Myth is not just an African animist thing, but can be found in every society, culture and people on earth. Follow the equation of animisim in Hinduism. Some guru in India declared that drinking cow urine is a cure or prophylactic for COVID-19 and so millions are trying it. Imagination, by the holy man, observation that some people recovered from the virus after drinking the urine, equals the myth that cow urine is a cure. You can apply that equation to everything from praying to Our Mother Guadalupe to repeating the ninety-nine names of Allah with the tasbih or prayer beads.
Before anyone jumps to conclusions, I am not denying the reality of the virus, its contagion or its potential danger for some portion of the population. However, the novelty of the novel coronavirus around the world is the pandemic of fear which has produced an avalanche of myth associated with the virus and how to defeat disease. The most striking phenomena are people who claim to be sophisticated, intelligent and educated who, in some ways are behaving as the Pokot bush people in Kenya. They say they believe in science but ignore their own data to perpetuate their narrative of fear.
Here are some statistics to consider. I live in the state of Arkansas with a population a bit over 3 million people. As of this writing, over 242,000 have been tested for COVID-19, 94% have come back negative. There have been 224 deaths, which means 0.0075% of our population have succumbed to this virus, fewer people than we will share air with on any given day at Walmart. The average age of those reported to have died of COVID-19 is 77.21 years old, the oldest being 107 years old and the youngest reported 25. People between the ages of 1 – 39 years old have 0.02% chance of dying from this disease; those between the age of 40 – 49 are 0.04% at risk of dying to COVID and those between 50 and 59 years old is 1.3%. In most, if not all cases, the fatalities are because people already have serious health issues.
It’s truly alarming that 224 people have died due to this disease, but did you know that in my state this year twice as many people, 548, have died in car accidents. Should we shut down the highways to protect the lives of further deaths on the road? Get this…there are more people in Arkansas who have died due to falls this year, 290, than COVID. How can we mitigate people who will die due to imbalance?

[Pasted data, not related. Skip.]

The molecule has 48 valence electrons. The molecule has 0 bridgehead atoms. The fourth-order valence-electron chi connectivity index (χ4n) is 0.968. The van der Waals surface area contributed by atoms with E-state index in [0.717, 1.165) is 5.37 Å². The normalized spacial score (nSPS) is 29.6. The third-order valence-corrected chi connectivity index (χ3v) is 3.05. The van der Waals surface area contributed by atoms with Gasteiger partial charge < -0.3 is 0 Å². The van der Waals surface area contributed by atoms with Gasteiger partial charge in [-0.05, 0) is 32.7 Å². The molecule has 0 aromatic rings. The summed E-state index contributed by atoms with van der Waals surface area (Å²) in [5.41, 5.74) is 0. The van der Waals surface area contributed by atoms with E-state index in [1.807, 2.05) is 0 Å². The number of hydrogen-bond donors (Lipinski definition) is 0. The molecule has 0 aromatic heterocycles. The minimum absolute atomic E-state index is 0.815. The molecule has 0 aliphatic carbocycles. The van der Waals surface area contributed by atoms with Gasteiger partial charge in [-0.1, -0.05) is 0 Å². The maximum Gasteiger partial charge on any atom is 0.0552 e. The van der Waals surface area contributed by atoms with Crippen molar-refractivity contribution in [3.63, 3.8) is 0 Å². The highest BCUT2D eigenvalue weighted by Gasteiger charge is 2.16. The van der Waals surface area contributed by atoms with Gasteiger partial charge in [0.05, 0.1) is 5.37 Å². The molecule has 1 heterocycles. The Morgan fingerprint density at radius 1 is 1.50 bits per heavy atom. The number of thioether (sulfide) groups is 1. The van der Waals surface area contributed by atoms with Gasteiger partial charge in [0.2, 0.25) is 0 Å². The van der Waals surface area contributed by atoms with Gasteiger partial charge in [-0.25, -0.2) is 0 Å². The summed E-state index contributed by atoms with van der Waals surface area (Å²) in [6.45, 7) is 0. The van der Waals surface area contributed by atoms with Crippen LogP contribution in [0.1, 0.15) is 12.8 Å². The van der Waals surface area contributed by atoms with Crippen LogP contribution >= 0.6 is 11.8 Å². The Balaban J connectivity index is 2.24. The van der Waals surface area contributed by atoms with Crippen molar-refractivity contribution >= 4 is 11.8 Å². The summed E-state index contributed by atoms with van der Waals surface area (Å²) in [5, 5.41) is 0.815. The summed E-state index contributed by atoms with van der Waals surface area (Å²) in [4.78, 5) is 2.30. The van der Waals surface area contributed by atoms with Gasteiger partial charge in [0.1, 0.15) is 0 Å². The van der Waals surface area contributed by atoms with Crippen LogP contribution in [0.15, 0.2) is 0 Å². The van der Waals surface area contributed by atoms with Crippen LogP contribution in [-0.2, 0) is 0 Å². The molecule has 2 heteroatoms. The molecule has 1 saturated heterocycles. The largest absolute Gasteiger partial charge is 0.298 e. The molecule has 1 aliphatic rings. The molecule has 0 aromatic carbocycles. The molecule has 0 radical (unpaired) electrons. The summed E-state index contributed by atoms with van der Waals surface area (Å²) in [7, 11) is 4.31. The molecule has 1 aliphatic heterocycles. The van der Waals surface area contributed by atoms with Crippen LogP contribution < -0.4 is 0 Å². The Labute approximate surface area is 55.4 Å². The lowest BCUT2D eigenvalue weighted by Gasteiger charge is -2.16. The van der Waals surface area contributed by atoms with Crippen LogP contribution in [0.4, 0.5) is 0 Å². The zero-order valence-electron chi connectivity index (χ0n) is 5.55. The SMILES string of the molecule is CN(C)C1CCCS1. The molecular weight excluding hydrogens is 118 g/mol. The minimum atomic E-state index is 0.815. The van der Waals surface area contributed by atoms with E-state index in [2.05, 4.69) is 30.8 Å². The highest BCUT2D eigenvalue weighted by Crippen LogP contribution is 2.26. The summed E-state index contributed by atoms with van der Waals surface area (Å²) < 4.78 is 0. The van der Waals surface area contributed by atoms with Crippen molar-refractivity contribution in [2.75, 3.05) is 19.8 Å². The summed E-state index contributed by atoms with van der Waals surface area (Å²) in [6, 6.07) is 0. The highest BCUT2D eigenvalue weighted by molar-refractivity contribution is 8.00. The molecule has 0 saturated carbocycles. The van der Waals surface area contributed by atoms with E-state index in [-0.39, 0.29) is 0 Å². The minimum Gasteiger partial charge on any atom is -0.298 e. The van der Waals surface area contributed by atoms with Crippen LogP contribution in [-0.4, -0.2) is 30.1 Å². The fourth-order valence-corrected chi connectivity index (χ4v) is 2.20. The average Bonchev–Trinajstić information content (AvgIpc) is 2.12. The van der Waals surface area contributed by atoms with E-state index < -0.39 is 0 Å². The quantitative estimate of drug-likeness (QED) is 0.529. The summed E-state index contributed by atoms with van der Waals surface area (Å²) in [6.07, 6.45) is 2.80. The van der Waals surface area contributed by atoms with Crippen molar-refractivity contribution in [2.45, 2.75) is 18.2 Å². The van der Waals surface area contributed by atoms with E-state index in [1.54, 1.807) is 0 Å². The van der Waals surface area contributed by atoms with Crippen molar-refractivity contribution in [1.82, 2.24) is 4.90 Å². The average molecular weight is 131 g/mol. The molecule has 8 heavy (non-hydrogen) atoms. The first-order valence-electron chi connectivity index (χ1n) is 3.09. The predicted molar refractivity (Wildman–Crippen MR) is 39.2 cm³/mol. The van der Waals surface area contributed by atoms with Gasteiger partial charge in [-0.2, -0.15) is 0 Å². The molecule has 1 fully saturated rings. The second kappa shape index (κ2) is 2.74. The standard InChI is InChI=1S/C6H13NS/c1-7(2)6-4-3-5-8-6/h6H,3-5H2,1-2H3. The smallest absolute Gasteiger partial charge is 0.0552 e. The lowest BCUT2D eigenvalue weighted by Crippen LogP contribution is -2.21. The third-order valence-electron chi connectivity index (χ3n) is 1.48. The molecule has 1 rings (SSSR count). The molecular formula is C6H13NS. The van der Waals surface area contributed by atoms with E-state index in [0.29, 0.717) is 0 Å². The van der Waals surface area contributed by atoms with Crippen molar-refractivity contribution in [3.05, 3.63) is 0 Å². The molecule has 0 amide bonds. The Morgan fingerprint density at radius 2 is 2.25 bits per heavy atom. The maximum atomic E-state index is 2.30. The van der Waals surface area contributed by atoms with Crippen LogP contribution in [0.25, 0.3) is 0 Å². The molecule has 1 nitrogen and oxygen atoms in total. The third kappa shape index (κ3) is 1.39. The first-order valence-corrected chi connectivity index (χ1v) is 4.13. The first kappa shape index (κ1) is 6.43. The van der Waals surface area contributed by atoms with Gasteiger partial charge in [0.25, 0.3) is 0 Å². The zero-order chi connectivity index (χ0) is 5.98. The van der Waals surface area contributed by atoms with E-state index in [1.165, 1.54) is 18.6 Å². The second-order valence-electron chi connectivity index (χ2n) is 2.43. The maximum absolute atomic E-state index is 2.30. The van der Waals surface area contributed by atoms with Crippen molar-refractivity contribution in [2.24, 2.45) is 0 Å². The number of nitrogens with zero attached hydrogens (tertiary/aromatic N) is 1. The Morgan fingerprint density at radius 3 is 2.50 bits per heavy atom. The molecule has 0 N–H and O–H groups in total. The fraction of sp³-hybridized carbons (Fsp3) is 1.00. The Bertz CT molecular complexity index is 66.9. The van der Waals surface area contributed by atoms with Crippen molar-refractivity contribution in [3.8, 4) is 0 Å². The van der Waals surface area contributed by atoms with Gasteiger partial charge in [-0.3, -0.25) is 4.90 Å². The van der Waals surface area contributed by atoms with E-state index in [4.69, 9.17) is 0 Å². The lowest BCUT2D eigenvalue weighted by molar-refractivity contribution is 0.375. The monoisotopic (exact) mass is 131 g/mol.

In spite of these statistics, many people in the world are gripped with the fear of coronavirus, and believe that if you test positive you have less than six weeks to live. Indeed, be afraid, really afraid if you are elderly with other medical issues, or you are obese, diabetic or have some other respiratory problem. But for the average normal person COVID is not a death sentence and if you get it, statistics bear out, you will survive, as you would with the flu.
Franklin D. Roosevelt understood the emotion of fear. In his first inaugural address, in the midst of the Great Depression, he stated, “So, first of all, let me assert my firm belief that THE ONLY THING WE HAVE TO FEAR IS...FEAR ITSELF — nameless, unreasoning, unjustified terror which paralyzes needed efforts to convert retreat into advance.”
I’m not sure what or who is behind the motivation for fear. Someone hypothesized that after the election the virus will go away. Maybe. In most things follow the money and you will find the answer. Certainly, hospitals, medical researchers are profiting from the fear, but they are just reaping the rewards of fear, not the cause. Is this some kind of judgment from God to an ungodly and evil population? I doubt it, but He certainly can work His sovereign will in the atmosphere of fear. Since the foundational fear is death, Jesus reminds us that we are not to fear that which can kill the body but the One who can destroy the soul (Matthew 28:10), but no one thinks much of that.